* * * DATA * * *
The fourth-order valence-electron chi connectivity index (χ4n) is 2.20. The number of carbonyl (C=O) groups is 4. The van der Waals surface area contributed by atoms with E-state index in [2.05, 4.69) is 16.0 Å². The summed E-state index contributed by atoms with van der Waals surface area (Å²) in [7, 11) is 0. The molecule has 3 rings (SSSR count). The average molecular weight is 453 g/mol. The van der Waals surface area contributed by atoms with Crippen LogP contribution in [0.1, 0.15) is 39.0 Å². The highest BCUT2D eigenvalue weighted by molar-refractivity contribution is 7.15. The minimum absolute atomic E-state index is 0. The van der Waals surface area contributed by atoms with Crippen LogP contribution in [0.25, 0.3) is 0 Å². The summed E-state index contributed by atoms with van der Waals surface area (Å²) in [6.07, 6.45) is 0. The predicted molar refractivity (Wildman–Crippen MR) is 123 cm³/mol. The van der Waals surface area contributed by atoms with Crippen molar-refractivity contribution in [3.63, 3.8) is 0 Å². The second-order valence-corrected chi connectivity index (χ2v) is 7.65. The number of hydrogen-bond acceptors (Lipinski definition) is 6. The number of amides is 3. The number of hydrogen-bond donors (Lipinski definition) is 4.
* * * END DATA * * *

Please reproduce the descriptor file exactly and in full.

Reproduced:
The fourth-order valence-electron chi connectivity index (χ4n) is 2.20. The number of carbonyl (C=O) groups is 4. The van der Waals surface area contributed by atoms with E-state index in [2.05, 4.69) is 16.0 Å². The summed E-state index contributed by atoms with van der Waals surface area (Å²) in [7, 11) is 0. The molecule has 3 rings (SSSR count). The average molecular weight is 453 g/mol. The van der Waals surface area contributed by atoms with Crippen LogP contribution in [0.1, 0.15) is 39.0 Å². The highest BCUT2D eigenvalue weighted by molar-refractivity contribution is 7.15. The minimum absolute atomic E-state index is 0. The van der Waals surface area contributed by atoms with Crippen LogP contribution in [0.25, 0.3) is 0 Å². The summed E-state index contributed by atoms with van der Waals surface area (Å²) in [6.07, 6.45) is 0. The predicted molar refractivity (Wildman–Crippen MR) is 123 cm³/mol. The van der Waals surface area contributed by atoms with Crippen molar-refractivity contribution in [3.63, 3.8) is 0 Å². The second-order valence-corrected chi connectivity index (χ2v) is 7.65. The number of hydrogen-bond acceptors (Lipinski definition) is 6. The number of amides is 3. The number of hydrogen-bond donors (Lipinski definition) is 4.